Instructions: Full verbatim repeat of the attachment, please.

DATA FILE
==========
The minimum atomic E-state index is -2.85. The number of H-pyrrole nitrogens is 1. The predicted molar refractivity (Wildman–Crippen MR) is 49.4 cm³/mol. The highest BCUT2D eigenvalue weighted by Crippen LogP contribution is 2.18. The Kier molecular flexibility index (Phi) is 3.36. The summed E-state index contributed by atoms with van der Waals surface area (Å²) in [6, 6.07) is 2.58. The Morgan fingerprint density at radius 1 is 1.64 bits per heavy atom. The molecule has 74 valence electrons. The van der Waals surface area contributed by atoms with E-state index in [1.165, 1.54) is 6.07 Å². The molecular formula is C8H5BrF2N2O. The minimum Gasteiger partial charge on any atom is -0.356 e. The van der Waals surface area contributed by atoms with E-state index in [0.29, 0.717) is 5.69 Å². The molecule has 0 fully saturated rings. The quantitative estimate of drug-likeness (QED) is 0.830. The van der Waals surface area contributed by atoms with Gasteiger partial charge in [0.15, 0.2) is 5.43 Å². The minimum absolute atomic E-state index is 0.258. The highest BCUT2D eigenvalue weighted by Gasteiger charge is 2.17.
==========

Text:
The minimum atomic E-state index is -2.85. The number of H-pyrrole nitrogens is 1. The predicted molar refractivity (Wildman–Crippen MR) is 49.4 cm³/mol. The highest BCUT2D eigenvalue weighted by Crippen LogP contribution is 2.18. The Kier molecular flexibility index (Phi) is 3.36. The summed E-state index contributed by atoms with van der Waals surface area (Å²) in [6, 6.07) is 2.58. The Morgan fingerprint density at radius 1 is 1.64 bits per heavy atom. The molecule has 74 valence electrons. The van der Waals surface area contributed by atoms with E-state index in [1.165, 1.54) is 6.07 Å². The molecular formula is C8H5BrF2N2O. The minimum Gasteiger partial charge on any atom is -0.356 e. The van der Waals surface area contributed by atoms with E-state index in [0.29, 0.717) is 5.69 Å². The molecule has 0 fully saturated rings. The quantitative estimate of drug-likeness (QED) is 0.830. The van der Waals surface area contributed by atoms with Gasteiger partial charge in [0.15, 0.2) is 5.43 Å². The minimum absolute atomic E-state index is 0.258. The highest BCUT2D eigenvalue weighted by Gasteiger charge is 2.17.